Main article: History of University of Santo Tomas See also: UST Quadricentennial Celebration The foundation of the University is ascribed to Miguel de Benavides, O.P., the third Archbishop of Manila. He came to the Philippines with the first Dominican mission in 1587. He went on to become bishop of Nueva Segovia, and was promoted archbishop of Manila in 1601. Upon his death in July 1605, Benevides bequeathed his library and personal property worth 1,500 pesos to be used as the seed fund for the establishment of an institution of higher learning. Fr. Bernardo de Santa Catalina carried out Benavides’ wishes and was able to secure a building near the Dominican church and convent in Intramuros for the College. In 1609, permission to open the College was requested from King Philip III of Spain, which only reached Manila in 1611. On April 28, 1611, notary Juan Illian witnessed the signing of the act of foundation by Baltazar Fort, OP, Bernardo Navarro, OP, and Francisco Minayo, OP. Fort, appointed that year to the post of Father Provincial, was its first Rector.[9] The Colegio de Nuestra Señora del Santísimo Rosario was established on April 28, 1611, from the Benavides’s library. Later renamed Colegio de Santo Tomás, it was elevated by Pope Innocent X to a university on November 20, 1645 in his brief, In Supreminenti.[2] This made the university the second royal and pontifical institution in the Philippines, after the Jesuit’s Universidad de San Ignacio which was founded in 1590 but closed in the 1768 following the expulsion of the Society of Jesus from the Philippines. Its complete name is The Pontifical and Royal University of Santo Tomas, The Catholic University of the Philippines (Spanish: A La Real y Pontificia Universidad de Santo Tomas de Aquino Universidad Católica de Filipinas).[10] It was given the title “Royal” by King Charles III of Spain on 1785; “Pontifical” by Pope Leo XIII on 1902 in his constitution, Quae Mari Sinico, and the appellative “The Catholic University of the Philippines” by Pope Pius XII on 1947.[2] The university was located within the walled city of Intramuros in Manila. It was started by the Spanish Archbishop of Manila in the early 17th century as a seminary for aspiring young priests, taking its name and inspiration from Saint Thomas Aquinas, a Dominican theologian. The first courses offered by the Colegio de Santo Tomás were canon law, theology, philosophy, logic, grammar, the arts, and civil law. In 1871, it began offering degrees in Medicine and Pharmacy, the first in colonized Asia.[2] At the beginning of the 20th century, with the growing student population, the Dominicans bought land at the Sulucan Hills in Sampaloc, Manila and built its 215,000 square meter campus there in 1927 with the inauguration of its Main Building. Also that year, it began accepting female enrollees. In the last four decades, the university grew into a full-fledged institution of higher learning, conferring degrees in law, medicine and various academic letters. The university has graduated Philippine national heroes, presidents, and even saints.[2] During World War II, the Japanese converted the campus into a concentration camp for civilians, foreigners and POWs. Some of the most brutal war crimes against American soldiers (Filipino soldiers were granted amnesty) and civilians living abroad occurred in the campus.[11] Since its establishment in 1611, the University’s academic life was interrupted only twice: from 1898 to 1899, during the Philippine Revolution against Spain, and from 1942 to 1945, during the Japanese occupation of the country. In its long history, the university has been under the leadership of more than 90 Rectors. UST’s first Filipino rector was Fr. Leonardo Legaspi, O.P. who served UST from 1971-1977. Its current rector is Fr. Rolando V. de la Rosa, O.P.[2] In recognition of its achievements, a number of important dignitaries have officially visited the university, among them, during the last three decades: His Holiness Pope Paul VI on 28 November 1970; His Majesty King Juan Carlos I of Spain in 1974 and 1995; Mother Teresa of Calcutta in January 1977 and again in November 1984; Pope John Paul II on 18 February 1981 and 13 January 1995 (as part of the World Youth Day 1995).[2] On the 2007-08 academic year, UST had 37,776 students enrolled.[12] [edit] The University seal The seal of the University of Santo Tomas is a shield quartered by the Dominican Cross. Superimposed on the cross is the sun of Saint Thomas Aquinas, patron of Catholic schools, after whom the university is named. The sun is actually made similar to the Sun of May. Some of the elements present in the University Seal: Left to right: Emblem of the papacy, crowned by the Papal Tiara, seal of the Spanish Kingdom of Leon showing the lion rampant, and the seal of Manila showing the sea lion. Encircling the Dominican cross are: On the upper left is the papal tiara, indicating that the UST is a pontifical university. The upper right shows the lion derived from the seal of Spain, indicative of royal patronage throughout the greater part of the university’s centuries-old existence. The lower left is occupied by the sea lion taken from the seal of the City of Manila, the national capital, symbolizing the Republic of the Philippines. The rose on the lower right is a symbol of the Blessed Virgin Mary under whose patronage the university was placed from its very beginnings. The symbols are rendered in gold (except for the Dominican cross which is black and white), and are set on a field of light blue, the Marian color.[13] The Tongues of Fire is the official logo for the Quadricentennial celebration of the university. This logo features the outline of the UST Main Building Tower as a concrete symbol of the stability, integrity and 400 years of existence of the university. From the cross of the Main Building emanate four tongues of fire that spell out U, S, and T. The tongues of fire reference the future of the university, some ideals, and are reminiscent of the stripes of the Tiger, the school’s mascot. The Quadricentennial logo was designed by Dopy Doplon, a Thomasian.[14] [edit] Campus University of Santo Tomas in España, ManilaThe University sits on an almost perfect square of 21.5 hectares bounded by España Boulevard, P.Noval, A.H. Lacson and Dapitan St, in Sampaloc, Manila. The University transferred to its present campus in 1927 when the Dominicans deemed the Intramuros Campus Inadequate for the University’s growing population. The First Structures in the campus were the imposing Main Building, the Santisimo Rosario Parish, the UST Gym (once the largest gym in the country), and the Arch of the Centuries. The Campus, at present boasts a mixture of old and new architecture with the inclusion of the UST Multi-Deck carpark which houses the Alfredo M. Velayo College of Accountancy, and the proposed UST Sports Complex, the 2nd Modern Sports facility to be constructed by a UAAP member school. Other new structures include the Beato Angelico Building which houses the College of Architecture and College of Fine Arts and Design, the Plaza Mayor, the UST Quadricentennial Square and Alumni Park, Thomas Aquinas Research Complex and the UST – Tan Yan Kee Student Center. UST Quadricentennial SquareThe University has started to develop upcoming campuses in Santa Rosa City (60 hectares), General Santos City (80 hectares), and Negombo, Sri Lanka, (5 hectares).[15] The University is also in the process of establishing a presence in Mongolia.[16] In 2011, the University will be celebrating its 400th founding anniversary, and it is projected that the new campuses will be operational by then.[17] Fountain of Wisdom The Plaza Mayor in the foreground, the Beato Angelico Bldg, Football Field and Grandstand in the background.Prominent landmarks:[18] Arch of the Centuries Fountain of Wisdom Fountain of Knowledge Main Building Miguel de Benavides Monument UST Miguel de Benavides Library (formerly, UST Central Library) College Buildings: Albertus Magnus Building Alfredo M. Velayo Building Beato Angelico Building Benavides Building Main Building Roque Ruaño Building Saint Martin de Porres Building Saint Raymund de Peñafort Building Parks and Gardens: Plaza Intramuros, which houses the Arch of the Centuries, the Fountains of Wisdom and Knowledge, the university marker, and the two flag poles each for the Philippine flag and UST banner. Plaza Benavides, which houses the Statue of Miguel de Benavides, Burgos Lane, Rizal Lane, Del Pilar Lane, and its surrounding open spaces. Plaza Calderon, which is located in front of the original UST gymnasium that houses the covered court and its adjacent open space. Plaza Mayor, a concreted plaza in front of the Main Building. The Alumni Walkway, a pedestrian walkway near the Quezon Drive. Tinoco Park, which used to be known as Peñafort Mall. The old Tinoco park is located in the site of the Central Library. Quadricentennial Square, which houses the Quadricentennial Fountain and the Quattromondial. Botanical Garden and Rosarium Medical Buildings: UST Health Service UST Hospital USTH Clinical Division USTH-Miguel de Benavides Cancer Institute USTH Angelo King Auditorium UST Medical Arts Building UST Medicine Cinematorium Museums: Dr. Julieta Hayag-Manchanda UST Anatomy Gallery UST Beato Angelico Art Gallery UST Medicine Museum UST Museum of Arts and Sciences Other Landmarks: UST-Multi-deck Carpark and Food Center UST Buildings and Grounds Office UST Central Seminary UST Grandstand and Parade Grounds UST Gymnasium UST Publishing House Santissimo Rosario Parish UST Sports Complex (under construction) UST-Tan Yan Kee Student Center Thomas Aquinas Research Complex (TARC) Streets:[19] The streets of the University were non-existent until March 1960. The prominent university streets are Intramuros Drive, Quezon Drive, and Osmeña Drive. [edit] Academics Aside from the basic and major subjects, all undergraduate students are required to take 15 units (tuition-free) of Theology classes. The students are also required to attend 4 physical education classes, and a choice from among ROTC, civil welfare training service, and literacy training service. [edit] Basic education The UST Elementary School used to offer primary education for children in the K-12 levels,[20] but before the Quadricentennial Celebration of the University, the school started denying applications from the K-Level, until the last batch of Grade 6 students who would graduate on AY 2010-2011 are left. The UST Elementary School, after finishing the last batch of its students in the UST Sampaloc Campus, will be transferred to the new UST Campus in Santa Rosa City, Laguna. UST has two secondary institutions: The UST High School and the UST Education High School which serves as a laboratory for the College of Education.[21][22] All students of these institutions undergo Citizenship Advancement Training, while the students from first to third year level of the UST High School undergo scouting under the Boy Scouts of the Philippines for the boys and the Girl Scouts of the Philippines for the girls. The scouting program aims to instill nationalism and discipline among the students while the Citizenship Advancement Training aims to introduce students to the National Service Training Program that college students undergo. [edit] Undergraduate studies The different faculties, colleges and institutes of the University were created at different times in the University’s history. The “Faculties” were founded before the American occupation of the early 20th century, while the “Colleges” were founded during and after American rule. The “Institutes” and “Departments” are found within their mother faculties/colleges. Some Institutes that attained enough enrollment were separated from their mother faculties/colleges and were made into colleges in their own right. [edit] Faculties The degree programs for undergraduate studies were first offered in 1611, where the Faculties of Sacred Theology and Philosophy were founded.[23][24] The Faculty of Canon Law was founded in 1733.[25] These three original faculties are now known as the Ecclesiastical Faculties, to distinguish them from the Secular Faculties and Colleges that were founded later. The Eccesiastical Faculties are housed at the Seminary and at the Santisimo Rosario Parish. The Faculty of Medicine & Surgery together with the Faculty of Pharmacy were founded on the same year in 1871. The Faculty of Pharmacy offers Bachelor of Science degrees in Biochemistry, Medical Technology, and Pharmacy. The Faculty of Medicine & Surgery is located at the St. Martin de Porres building, while the Faculty of Pharmacy is located at the Main Building.[26] The Faculty of Philosophy and Letters was founded in 1896. It was merged with some programs of the College of Liberal Arts in 1965 hence renaming the Faculty of Philosophy and Letters as the Faculty of Arts and Letters (the College of Liberal Arts was renamed the College of Science). The Faculty of Arts and Letters offers the Bachelor of Arts (AB) degrees, in Asian Studies, Behavioral Science, Communication Arts, Economics, Journalism, Legal Management, Literature, Philosophy, Political Science, and Sociology. The Faculty of Arts and Letters is located in the St. Raymond de Peñafort building. Its students are known as “Artlets” (previously “Philets”). The departments of Literature and Philosophy are Centers of Excellence.[27] In 1907, the Faculty of Engineering was founded. Currently it offers the Bachelor of Science in Chemical Engineering, Civil Engineering, Electrical Engineering, Electronics and Communications Engineering, Industrial Engineering, and Mechanical Engineering. Computer Science, Information Management, and Information Technology degrees were transferred to it from the College of Science. In 2007, Bachelor of Science in Information Systems was offered replacing the Information Management program. The department of Electronics and Communications Engineering is named as one of the Centers of Excellence by the Commission on Higher Education. The Chemical Engineering, Civil Engineering, Electrical Engineering, Industrial Engineering, and Mechanical Engineering programs, on the other hand, are the Centers of Development. Engineering is located at the Roque Ruaño building, named after the priest-engineer Roque Ruaño, O.P. For practical purposes, the building is called the “Engineering building.”[28] [edit] Colleges The College of Education, which was founded in 1926, offers the Bachelor of Science in Elementary Education major in Pre-School or Special Education, Bachelor of Science in Secondary Education with majors in Computer Technology,Biology-Chemistry, Biology-General Science, Social Studies, English, Mathematics, Physical Education, Health and Music, Religious Education, or Social Guidance, the Bachelor of Library and Information Science, the Bachelor of Science in Food Technology, and Nutrition and Dietetics. Education is one of Centers of Excellence in the University. The college is located at the Albertus Magnus building.[29] The College of Science, which was founded in 1926, offers the Bachelor of Science degree in Applied Physics major in Instrumentation, Biology, Chemistry, Mathematics major in Actuarial Science, Microbiology (the only such program in the Philippines), and Psychology. Both Biology and Chemistry are accredited by CHED as Centers of Excellence. The College also offered a degree in Zoology, but was later abolished. The College of Science is located at the third floor of the UST Main Building.[30] The College of Architecture, which was founded in 1930, offers the Bachelor of Science in Architecture. Later on, after adding a fine arts program the college was called College of Architecture and Fine Arts. By the year 2000, the Fine Arts program was elevated to a separate college. The College of Architecture is housed at the Beato Angelico building. It is one of two Centers of Excellence in Architecture. In 1933, the College of Commerce and Business Administration was created. College of Commerce offers the Bachelor of Science in Business Administration with majors in Marketing Management, Financial Management, Human Resource Management, and Business Economics (not to be confused with the AB Economics being offered by Arts and Letters) as well as Bachelor of Science in Commerce major in Entrepreneurship. On 2004, the accountancy program was transferred to the new Alfredo M. Velayo College of Accountancy (see below). It is housed in the St. Raymund de Penafort building together with the Faculty of Arts and Letters. The Business Administration program is a Center of Development.[31] The Conservatory of Music, founded in 1945, offers the Bachelor of Music degree, with majors in Keyboard (Piano, Harpsichord, Organ), Music Education, Voice, Strings and Guitar, Woodwind, Brasswind, Percussion, Composition Theory, and Conducting. Its facilities are located at the Albertus Magnus building. The Conservatory is one of the two Centers of Excellence in Music in the Philippines.[32] The College of Nursing was founded in 1946. It currently offers Bachelor of Science in Nursing program, which is a Center of Excellence and current Dean is Jhana C. Canonigo, RN, MAN, Ph.D. The college is housed in the St. Martin de Porres building.[33] The College of Rehabilitation Sciences, founded in 1974, offers the Bachelor of Science degrees in Occupational Therapy, Physical Therapy, Speech–Language Pathology, and the Bachelor in Sports Science degree. Like Nursing, CRS is at the St. Martin de Porres building.[34] The College of Fine Arts and Design was separated from the College of Architecture in 2000. It offers the Bachelor of Fine Arts degree with majors in Advertising, Industrial Design, Interior Design, and Painting. It shares the Beato Angelico Building with the College of Architecture.[35] The Alfredo M. Velayo College of Accountancy was separated from the College of Commerce on November 2004. Named after one of its renowned alumnus, Alfredo M. Velayo, one of the three founding members of the auditing firm known as SyCip Gorres Velayo & Co., the college houses students who are enrolled in the Accountancy and Management Accounting programs. With the aid of its alumni foundation, the college is now housed in its own building that was inaugurated on June 2006. The College of Tourism and Hospitality Management was separated from the College of Education on April 26, 2006. From an institute, the University has raised its level to a college in December 2008. It offers both the degrees; Bachelor of Science in Hotel and Restaurant Management and the Bachelor of Science in Travel Management[36] [edit] Institutes and departments The Institute of Physical Education and Athletics (IPEA) is an independent college intended for the elevation of sports and athleticism in the university. Situated at the UST Gym. The Department of Military Science & Tactics (DMST) was later on integrated to the NSTP (National Service Training Corps) program of the University. It provides adequate learning in the military arts in preparation for Thomasians in entering into military Service. The ROTC Department is under the DMST. The Institute of Religion (IR), since its foundation in 1933, has been the theology-teaching department of the University for the civil sciences. As one of the offices under the Vice Rector for Religious Affairs, the IR has been a prime mover in campus evangelization primarily through classroom instruction. Located at the heart of the UST Main Building, the site of IR’s office symbolizes the directive of the Church that theology should be the core of the curriculum in Catholic institutions. Centers of Excellence (as of Oct.4 ,2010)[37] Literature Biology Chemistry Medicine Music Nursing Teacher Education Philosophy Theology Architecture Centers of Development (as of Oct.4 ,2010)[37] Chemical Engineering Civil Engineering Electrical Engineering Electronics and Communications Engineering Industrial Engineering Mechanical Engineering Physical Therapy [edit] Postgraduate studies As early as the 17th century post-graduate programs have been offered in the University of Santo Tomas through its various Faculties and Colleges. [edit] Faculty of Civil Law The UST Faculty of Civil Law was the first secular faculty, and hence the oldest law school in the Philippines. Although the Faculty offers the Bachelor of Laws degree, it is considered as a post baccalaureate degree, as it requires applicants to either have a Bachelor of Arts or Bachelor of Science degree. Civil Law resides in the UST Main Building.[38] The Faculty of Civil Law has produced four Philippine Presidents and six Chief Justices of the Philippines. It also has a Legal Aid clinic named after one of its illustrious alumni, Chief Justice Roberto Concepcion. Aspiring law students need to finish at least a bachelor’s degree before being admitted to the Faculty. They must then maintain an average of at least 78 in their freshman year to be readmitted the succeeding year. The required minimum grade increases as the year level progresses (79 for the second year, 80 for the third year and 81 for fourth year). During the third year of stay in the Faculty and after finishing all the law subjects, the student is required to engage in an internship program of at least 200 hours before being admitted to the fourth year, wherein he will then be required to undergo an oral examination or revalida and at least two major examinations to be able to complete the whole program. Upon graduation, the student will be qualified to become a bar candidate that will be eligible to take the bar examinations in the Philippines.[38] The Faculty is one of the top performing schools in the history of the Philippine bar examinations.[39] It has produced four Philippine Presidents, three Philippine Vice Presidents, six Supreme Court Chief Justices, and several law deans in the country.[40] [edit] Faculty of Medicine and Surgery The UST Faculty of Medicine and Surgery was founded in 1871. Medicine and Surgery offers the Doctor of Medicine degree which is a post baccalaureate degree. The national hero of the Philippines, José Rizal, studied here before moving to Madrid Central University to complete his studies. Graduates of the Faculty of Medicine and Surgery rank among the top scorers in the medical licensure exams, and the Faculty boasts a high passing rate overall. In 2001, the Faculty adopted the problem-based learning method for use in the curriculum. This was highly controversial, as many professors complained that students were not learning the basic sciences adequately.[41] Eventually, in 2003 the curriculum was changed again, this time to an innovate format which combined elements of both traditional (lecture-based) and problem-based methods. The Faculty is known for giving its fourth-year students a series of written and oral exams known as the “revalida”. In the oral exams, groups of three students each are questioned by panels composed of three professors on basic, clinical, and emergency medical sciences. Passing the revalida is a prerequisite to graduation. The Faculty is a Center of Excellence.[42] It has been consistently producing topnotchers in the annual national licensure exams for Filipino physicians and it is proud of its Level 4 National Accreditation for several years.[43] It is also the alma mater of numerous Secretaries of Health of the Philippines,[44] as well as several Presidents of the Philippine Medical Association, the national organization of medical doctors in the country.[45] The Faculty was also ranked as the only Asian medical school to be in the top 10 list of foreign medical institutions by the U.S. Educational Commission for Foreign Medical Graduates in 2007. [edit] Graduate School As early as the 17th century postgraduate degrees were offered and granted by the various faculties in the University. In 1938, the UST Graduate School was established to administer and coordinate all the graduate programs in the University. The Graduate School academic programs have grown to 90 course offerings, spanning about seven clusters of disciplines. Today the UST Graduate School is recognized as a Center of Excellence in several fields of the Arts and Humanities, Allied Health Sciences, Natural Sciences, and Engineering by the Commission on Higher Education.[46] Its programs in business, public management, and education were also recognized by the Commission on Higher Education (CHED), Fund for Assistance of Private Education (FAPE)- Evaluation of Graduate Education Programs (EGEP). [edit] Student life and culture Main article: University of Santo Tomas student life and culture [edit] Events and traditions The UST Main Building illuminating the nights of December 2007 “VERITAS”: the university supporting the “Search for Truth”Misa de Apertura (The Opening Mass for the Academic Year) The Thomasian Welcome Walk – (formerly The Rites of Passage) Freshmen pass under the historic Arch of the Centuries as welcome to the university life. The Highlight of the TWW, aside from the symbolic passing, is the Eucharistic Celebration. Established in 2003.[47] The USTv Students’ Choice Awards on Television – Established in 2005, is an award-giving body by Thomasians for Philippine Television that upholds Christian moral and ideals. UST Paskuhan – Primered by the Eucharistic Celebration, the Paskuhan is the Thomasian way of celebrating Christmas. It is one of the most awaited events of the year showcasing different performances from different student organizations, and live bands, which is complemented with an extravagant show of pyrotechny. It was December 19, 1991 when the first Paskuhan came about. Dubbed “Paskong Tomasino, Paskong Filipino ’91,” the event intended to reflect the Filipino tradition of “panunuluyan” through a procession from different colleges and faculties in the campus. It also featured a Holy Mass and an inter-collegiate lantern-making contest. The main highlight, however, was gift giving. A 14-foot Christmas tree was erected at the UST Grandstand where Thomasians placed their donations for the victims of Typhoon Uring.[48] UST Baccalaureate Mass, Ceremony of the Light, and The Sending off Rites UST annual Goodwill Tournaments for various sports for all colleges. (Football, Basketball, Swimming, Volleyball, etc.) [edit] Student organizations Main article: List of University of Santo Tomas student organizations [edit] Athletics Main article: UST Growling Tigers Gold and White are UST’s school colors.UST is a founding member of the University Athletic Association of the Philippines (UAAP) and of the National Collegiate Athletic Association.[49] The varsity team, originally the “Glowing Goldies” but has since been renamed the Growling Tigers beginning the 1992-93 season, have won the men’s basketball title 18 times since 1938. The University also has representatives for all the UAAP events. The women’s teams are called the Tigresses, while the Juniors (high school) teams are the Tiger Cubs. The University has won the UAAP Seniors Overall Championship a record 35 times, and are currently holding the title for the last ten years. The official dance troupe, the Salinggawi Dance Troupe with the official pep squad, UST Yellow Jackets, has won the UAAP Cheerdance Competition for five consecutive seasons already.[50] In the UAAP 69th (2006–2007) season, the men’s team captured the seniors basketball crown defeating the Ateneo Blue Eagles in two of the three games held.[51] In women’s basketball, the Lady Tigresses defeated the FEU Lady Tamaraws for the title.[52] With the championship, the UST Growling Tigers ties the UE Red Warriors with 18 UAAP senior men’s basketball titles, behind the league-leading FEU Tamaraws with 19. UST also won a senior NCAA championship, to bring the total to 19 men’s championships. [edit] Research The main venue of research in UST is the Thomas Aquinas Research Complex. The massive edifice named after the patron saint of the University is a semi-centralized system for the productive exchange of ideas among researchers in the fields of arts, humanities, science, technology, social sciences, and education. The following research centers can be found in the TARC:[53] Center for Applied Ethics – established on July 1, 2002 under the administration of Rev. Fr. Tamerlane R. Lana, O.P., The Center was the flagship project of the University towards achieving its vision of becoming the “Center for Contextualized Theology in Asia by 2011.” Center for Conservation of Cultural Property and Environment in the Tropics – envisions to be a leading center and prime mover in the promotion of Cultural Heritage in the Philippines by providing and developing professional and academic expertise in conservation and heritage management of cultural properties in the tropics. Center for Educational Research and Development – was established in June 1979, by Rev. Fr. Paul P. Zwanepoel. Through the years, the Center has evolved from being an academic arm of the various colleges in the university providing educational, research and consultancy services to a research-intensified unit thus, redefining the concept of the university faculty as producers of knowledge and information. Center for Intercultural Studies – was opened as the Chiang Ching-kuo Centre for Intercultural Studies in 1993 in the Main Building during the term of Rev. Fr. Rolando de la Rosa, O.P. as Rector of the University with Dr. Alfredo Co as the first Director of the Centre. Center for Research on Movement Science – naugurated on February 21, 2003,The Center for Research on Movement Science envisions itself to become an acknowledged expert in the country, in the field of research on exercise and human movement through the Human Performance Laboratory and the Biomechanics Laboratory. Research Center for the Natural Sciences – the venue for science and technology research in the University of Santo Tomas. Established in 1962, it was originally conceived as the University Research Center, encompassing both the cultural and the experimental sciences. However, in the succeeding years, it gradually assumed an orientation towards the natural sciences. Social Research Center – Established on December 1, 1979, Social Research Center (SRC) is the university’s research arm for the social sciences. UST Psychotrauma Clinic [edit] Other research centers Archivo de la Universidad de Santo Tomas (UST Archives) Benavides Review and Training Center Center for Audiological Sciences Center for Creative Writing and Studies – aims to conserve, enrich and reaffirm the fertile foundation of Thomasian letters by nurturing the proper creative ecology that is meant to contribute to faculty development and excellence in literary and humanistic studies. Center for Drug Research, Evaluation and Studies Center for Professional Development and Consultancy Educational Technology Center Health Sciences Research Management Group John Paul II Center for Ecclesiastical Studies – the JPIIRCES defines research as “a creative work undertaken on a systematic basis in order to increase the stock of knowledge of humanity, culture and society—and the use of this knowledge to devise new applications.” For the Ecclesiastical Sciences, “to increase the stock of knowledge” particularly means “to understand better, further develop and more effectively communicate the meaning of Christian Revelation as transmitted in Scripture and Tradition and in the Church’s Magisterium” as well as to “shed light on specific questions raised by contemporary culture Miguel de Benavides Cancer Institute – envisioned to offer a multi-disciplinary professional medical service for patients needing cancer care. This will be from prevention, diagnosis, treatment, and follow-up aspects of cancer patients.[54] Research Center for the Health Sciences – The Research Center for the Health Sciences (RCHS) is the University’s flagship unit for the health sciences. It is the research arm of the Faculty of Medicine & Surgery (FMS). Its ultimate aim is to build research competency in the FMS to enhance its research competitiveness in addressing immediate national and global health problems and making a difference in promoting health and health equity. [edit] University Research Office UST Office of Research and Development [edit] College-affiliated research offices/units Marcelo G. Casillan Sr. Quadricentennial Research Office (at the Faculty of Arts and Letters) Dr. Hubert Wong, Learning Resource Unit (at the Faculty of Medicine and Surgery) Nursing Learning Resource Unit (at the College of Nursing) Graduate School Learning Resource Unit (at the Graduate School) Office of Graduate Research (at the Graduate School) Beato Angelico Gallery (at the Beato Angelico Building) [edit] Publications [edit] UST Publishing House and UST Press The UST Publishing House (USTPH) was established in 1996. While it takes its inspiration from the four-century-old UST Press (founded in 1593), it is an entirely different entity. The USTPH, with the former UST Printing Office as its printing arm, is responsible for the publication of scholarly books, outstanding faculty researches and monographs, quality textbooks in all levels, artworks and designs, as well as other educational printed materials. Equipped with state-of-the-art printing machines from Germany and top-of-the-line computers from the United States, Japan, and other countries, the USTPH is envisioned to purvey extensively the creative and innovative outputs of the academe, not only within, but also outside the University’s 21.5-hectare campus.[55] [edit] Academic and research journals Acta Manilana, a journal for the natural and applied sciences Ad Veritatem, a multi-disciplinary research journal of the UST Graduate School Boletin Ecclesiastico, the Official Interdiocesian Journal of UST The Compendium – the official student research publication of the Faculty of Engineering Journal for the Arts, Culture and Humanities, a journal of the Center for Intercultural Studies Karunungan: A Journal of Philosophy Philippiniana Sacra, a publication of the Ecclesiastical Faculties Res Socialis, a journal of the Social Research Center Santo Tomas Journal of Medicine, a publication of the Faculty of Medicine and Surgery (ISSN: 0115-1126) Tomas, literary journal of the Center for Creative Writing and Studies Unitas, a scholarly publication for the arts and the sciences UST Law Review, a journal of the Faculty of Civil Law Philippine Journal of Allied Health Sciences, a research journal of the UST Center for Research on Movement Science (ISSN 1908-5044) The Currency, the Official Compilation of the College of Commerce and Business Administration UST College of Science Journal Book of Abstracts, journal for natural and applied sciences and proceedings of the UST College of Science (ISSN: 2012-354X) [edit] Newsletters Academia, the official international bulletin of the University of Santo Tomas Thomasian Sunscope, the official alumni newsletter of the University of Santo Tomas [edit] Student publications [edit] University-wide publications The Varsitarian, the University-wide official student publication. (Lampooned by The Vuisitarian) Montage, the official literary folio of Varsitarian Breaktime, the official magazine of the Varsitarian (comes out every summer) [edit] Alumni Main article: List of University of Santo Tomas people Two of the university’s foremost alumni, Philippine national hero José Rizal and president Manuel L. Quezon, are honored by being displayed on each of the pillars on the Arch of the Centuries.Persons affiliated to the university, either as students, faculty members, or administrators, are known as “Thomasians”. José Rizal (National Hero of the Philippines), studied Medicine at UST, and continued it at the University of Madrid in Madrid, Spain. The University has produced four Presidents of the Philippines, namely Manuel L. Quezon,[56] Sergio Osmeña,[57] José P. Laurel and Diosdado Macapagal. It has also produced three Philippine Vice Presidents and six Chief Justices of the Philippine Supreme Court. Philippine Commonwealth President Manuel L. Quezon and Philippine national hero José Rizal are honored by the University as they are displayed on the pillars of the Arch of the Centuries. The UST Office for Alumni Relations build a four-story alumni center on the site of existing UST gymnasium; it is a multi-function building to hold events for the alumni and lodging services for visitors. The existing Olympic-sized swimming pool located nearby would be kept and refurbished. [58] The design was chosen from seven winners in a competition among students organized by the College of Architecture. Abelardo Tolentino Jr., an outstanding Thomasian alumni for Architecture, worked on the design to produce the final blueprint.[58] The groundbreaking ceremony was held on February 4, 2010, after the unveiling of the University marker. The ceremony was attended by members of the UST Medical Alumni Association Foundation.[59]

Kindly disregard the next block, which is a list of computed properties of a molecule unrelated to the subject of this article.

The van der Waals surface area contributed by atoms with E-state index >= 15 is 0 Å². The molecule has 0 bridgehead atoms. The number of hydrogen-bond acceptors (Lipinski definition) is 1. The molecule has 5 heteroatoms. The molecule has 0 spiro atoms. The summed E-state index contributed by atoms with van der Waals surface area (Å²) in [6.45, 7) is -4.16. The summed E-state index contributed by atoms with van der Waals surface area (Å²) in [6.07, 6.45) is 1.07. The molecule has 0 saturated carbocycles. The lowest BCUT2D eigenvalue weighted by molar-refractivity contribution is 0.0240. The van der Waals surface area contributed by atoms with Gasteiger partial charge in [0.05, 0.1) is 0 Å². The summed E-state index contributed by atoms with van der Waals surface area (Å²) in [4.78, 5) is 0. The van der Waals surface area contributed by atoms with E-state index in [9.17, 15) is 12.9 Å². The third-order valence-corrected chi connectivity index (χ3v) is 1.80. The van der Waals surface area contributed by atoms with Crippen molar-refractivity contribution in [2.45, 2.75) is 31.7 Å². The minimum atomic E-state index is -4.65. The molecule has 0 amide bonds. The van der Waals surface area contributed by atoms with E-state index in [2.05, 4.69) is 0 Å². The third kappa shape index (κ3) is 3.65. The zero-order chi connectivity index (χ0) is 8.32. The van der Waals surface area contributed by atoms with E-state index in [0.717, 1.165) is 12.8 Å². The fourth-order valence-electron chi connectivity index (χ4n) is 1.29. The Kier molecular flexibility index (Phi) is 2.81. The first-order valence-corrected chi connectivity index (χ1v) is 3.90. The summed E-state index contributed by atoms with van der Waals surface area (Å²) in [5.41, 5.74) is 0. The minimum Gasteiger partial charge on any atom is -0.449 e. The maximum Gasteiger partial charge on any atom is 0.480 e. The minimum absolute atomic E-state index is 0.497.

Memorial of Saint Thomas Aquinas, priest and doctor of the Church